“Bite-Size Bits of Local, National, and Global History”
“Bite-Size Bits of Local, National, and Global History”
Bozeman in Gallatin County, Montana — The American West (Mountains)

Trail Through Time

To the Headwaters

Trail Through Time Marker image. Click for full size.
By Rich Pfingsten, March 22, 2009
1. Trail Through Time Marker
Inscription. First Peoples utilized the valley for over 11,000 years before the arrival of Lewis & Clark, and the others that would follow. Trails brought cattle and homesteaders to an agricultural paradise. The military followed, defending settlers, consuming local products and mounting expeditions into the Yellowstone. The railroad brought material goods and tied the region to the national economy.

Over 11,000 years ago The First Peoples moving into North America across an ice age land bridge came to this area to hunt.

1803 - President Thomas Jefferson commissioned Captains Lewis and Clark to lead an expedition in search of a Northwest Passage. They reached the Headwaters of the Missouri River on July 25, 1805.

1806 - Returning from the Pacific Ocean on July 13, 1806, Capt. Clark and his party rode through the Gallatin Valley with 50 horses enroute to the Yellowstone River.

1808 - The streams of the beaver-rich Gallatin Valley lay at the heart of the fur trade industry.

1833 - William Clark publishes his map of the Gallatin Valley and Yellowstone River that will be known as the Clark Maximillian Map.

1860s - Homesteaders followed gold discoveries, blazing trails, bringing cattle and raiding crops.

1862 - A hub of economic endeavor grew around the settlement of Bozeman.

1867 - From Fort Ellis military expeditions surveyed and explored the marvels that would become Yellowstone National Park.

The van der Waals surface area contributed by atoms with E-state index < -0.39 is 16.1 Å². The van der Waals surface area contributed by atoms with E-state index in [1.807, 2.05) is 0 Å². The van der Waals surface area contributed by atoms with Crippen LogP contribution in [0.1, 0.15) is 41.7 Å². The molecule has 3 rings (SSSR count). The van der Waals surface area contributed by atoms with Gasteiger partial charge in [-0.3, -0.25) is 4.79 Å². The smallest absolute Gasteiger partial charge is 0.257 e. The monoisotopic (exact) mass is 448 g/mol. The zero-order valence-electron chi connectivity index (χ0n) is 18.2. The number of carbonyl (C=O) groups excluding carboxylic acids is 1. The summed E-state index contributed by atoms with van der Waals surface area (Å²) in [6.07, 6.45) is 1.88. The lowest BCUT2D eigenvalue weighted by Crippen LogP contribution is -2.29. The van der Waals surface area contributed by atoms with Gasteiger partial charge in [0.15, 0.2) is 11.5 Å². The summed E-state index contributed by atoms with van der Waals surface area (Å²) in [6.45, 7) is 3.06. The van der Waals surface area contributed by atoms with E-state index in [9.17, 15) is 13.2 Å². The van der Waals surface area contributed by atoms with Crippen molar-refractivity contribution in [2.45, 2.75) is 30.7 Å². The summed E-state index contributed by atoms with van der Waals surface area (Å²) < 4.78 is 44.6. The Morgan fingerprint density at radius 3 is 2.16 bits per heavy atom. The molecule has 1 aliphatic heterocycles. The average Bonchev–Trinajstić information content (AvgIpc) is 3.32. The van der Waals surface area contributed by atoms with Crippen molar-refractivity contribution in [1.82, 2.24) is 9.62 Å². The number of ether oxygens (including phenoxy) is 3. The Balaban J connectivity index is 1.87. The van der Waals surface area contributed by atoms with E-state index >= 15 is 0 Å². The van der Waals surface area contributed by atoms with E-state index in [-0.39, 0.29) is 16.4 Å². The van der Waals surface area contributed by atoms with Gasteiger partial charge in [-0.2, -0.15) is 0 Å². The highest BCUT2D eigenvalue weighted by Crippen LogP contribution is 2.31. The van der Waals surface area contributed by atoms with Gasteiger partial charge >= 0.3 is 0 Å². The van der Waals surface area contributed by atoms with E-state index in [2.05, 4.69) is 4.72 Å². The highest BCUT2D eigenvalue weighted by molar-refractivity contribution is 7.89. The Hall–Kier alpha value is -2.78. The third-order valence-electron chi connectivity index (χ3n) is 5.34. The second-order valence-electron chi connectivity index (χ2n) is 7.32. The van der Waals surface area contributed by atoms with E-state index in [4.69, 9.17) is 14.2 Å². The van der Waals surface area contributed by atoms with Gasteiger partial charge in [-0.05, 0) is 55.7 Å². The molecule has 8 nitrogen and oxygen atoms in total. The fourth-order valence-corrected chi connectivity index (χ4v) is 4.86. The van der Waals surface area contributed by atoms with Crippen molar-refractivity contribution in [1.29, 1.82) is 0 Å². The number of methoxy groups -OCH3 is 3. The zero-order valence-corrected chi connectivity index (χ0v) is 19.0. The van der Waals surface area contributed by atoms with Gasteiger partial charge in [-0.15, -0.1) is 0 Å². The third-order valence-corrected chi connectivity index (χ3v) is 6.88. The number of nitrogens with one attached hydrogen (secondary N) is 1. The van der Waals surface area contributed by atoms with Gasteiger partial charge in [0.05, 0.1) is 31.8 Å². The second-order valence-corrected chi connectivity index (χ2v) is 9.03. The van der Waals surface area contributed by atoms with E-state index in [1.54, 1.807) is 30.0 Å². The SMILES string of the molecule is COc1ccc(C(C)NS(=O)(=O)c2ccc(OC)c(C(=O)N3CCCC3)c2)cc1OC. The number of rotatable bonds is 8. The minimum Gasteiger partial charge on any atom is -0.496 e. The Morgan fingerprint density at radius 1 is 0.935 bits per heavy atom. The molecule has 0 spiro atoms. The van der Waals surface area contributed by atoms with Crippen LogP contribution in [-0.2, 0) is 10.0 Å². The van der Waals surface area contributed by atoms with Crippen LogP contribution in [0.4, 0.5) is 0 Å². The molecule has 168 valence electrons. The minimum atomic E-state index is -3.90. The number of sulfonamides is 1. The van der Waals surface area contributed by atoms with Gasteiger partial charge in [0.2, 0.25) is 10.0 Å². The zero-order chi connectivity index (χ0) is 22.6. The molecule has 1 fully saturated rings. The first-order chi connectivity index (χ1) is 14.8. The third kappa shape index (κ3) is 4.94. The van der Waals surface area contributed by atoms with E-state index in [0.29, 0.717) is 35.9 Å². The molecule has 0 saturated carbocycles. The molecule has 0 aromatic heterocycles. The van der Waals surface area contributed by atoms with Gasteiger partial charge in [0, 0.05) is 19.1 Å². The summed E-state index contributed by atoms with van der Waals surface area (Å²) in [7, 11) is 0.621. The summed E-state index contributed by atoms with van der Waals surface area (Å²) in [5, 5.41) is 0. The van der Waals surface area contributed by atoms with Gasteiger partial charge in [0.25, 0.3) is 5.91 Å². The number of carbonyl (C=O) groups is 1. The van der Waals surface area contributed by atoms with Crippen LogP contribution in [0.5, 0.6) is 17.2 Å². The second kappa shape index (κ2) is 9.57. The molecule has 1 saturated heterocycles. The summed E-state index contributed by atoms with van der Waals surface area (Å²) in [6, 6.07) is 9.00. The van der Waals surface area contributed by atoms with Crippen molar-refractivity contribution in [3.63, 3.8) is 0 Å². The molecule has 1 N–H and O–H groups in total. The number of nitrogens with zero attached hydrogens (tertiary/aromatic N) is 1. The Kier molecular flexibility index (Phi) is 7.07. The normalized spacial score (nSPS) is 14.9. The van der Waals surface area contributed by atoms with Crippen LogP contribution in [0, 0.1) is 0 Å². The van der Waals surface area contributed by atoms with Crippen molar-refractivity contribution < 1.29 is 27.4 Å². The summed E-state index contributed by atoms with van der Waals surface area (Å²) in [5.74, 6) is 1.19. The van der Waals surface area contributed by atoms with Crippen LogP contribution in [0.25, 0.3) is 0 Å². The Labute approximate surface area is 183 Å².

Today - Visitors follow the same route through this landscape on Interstate 90.
Erected by Montana Department of Transportation (MDT) & Qwest.
Marker series. This marker is included in the Lewis & Clark Expedition marker series.
Location. 45° 42.726′ N, 111° 3.834′ W. Marker is in Bozeman, Montana, in Gallatin County. Marker is on N. 19th Avenue near I-90 eastbound entrance ramp (at milepost 305), 0.1 miles east of N. 19th Ave. and E. Valley Center Rd., on the left when traveling south. Click for map. Located at Bozeman Rest Area along I-90 along with several other historic markers. Marker is in this post office area: Bozeman MT 59718, United States of America.
Other nearby markers. At least 8 other markers are within 6 miles of this marker, measured as the crow flies. Pioneer Museum (a few steps from this marker); First People in the Gallatin Valley (a few steps from this marker); Lewis and Clark (a few steps from this marker); Fort Ellis (within shouting distance of this marker); Bozeman Veterans Memorial (within shouting distance of this marker); Valley of Opportunity (within shouting distance of this marker); Fur Trade (within shouting distance of this marker); The Bozeman Trail (approx. 5.2 miles away). Click for a list of all markers in Bozeman.
More about this marker. This marker is included in the Lewis & Clark Expedition marker series. It is one of six illustrated interpretive signs known as "One Trail Through Time: The Bozeman Rest Area signs" according to Montana's Historical Highway Markers book (Revised and Expanded by Axline 2008)

Marker is cracked down the middle.
Regarding Trail Through Time. Marker Quotation: "The object of your mission is to explore the Missouri river, & such principal stream of it, as...may offer the most direct & practicable water communication across this continent for the purposes of commerce." - President Thomas Jefferson, June 20, 1803

Portraits of Meriweather Lewis and William Clark used by permission of Independence National Historical Park (PA) Collection, Clark Maximillian Map courtesy of Joslyn Museum of Art, Omaha, Nebraska
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Credits. This page originally submitted on , by Rich Pfingsten of Forest Hill, Maryland. This page has been viewed 878 times since then and 72 times this year. Photo   1. submitted on , by Rich Pfingsten of Forest Hill, Maryland. • Bill Pfingsten was the editor who published this page. This page was last revised on June 16, 2016.
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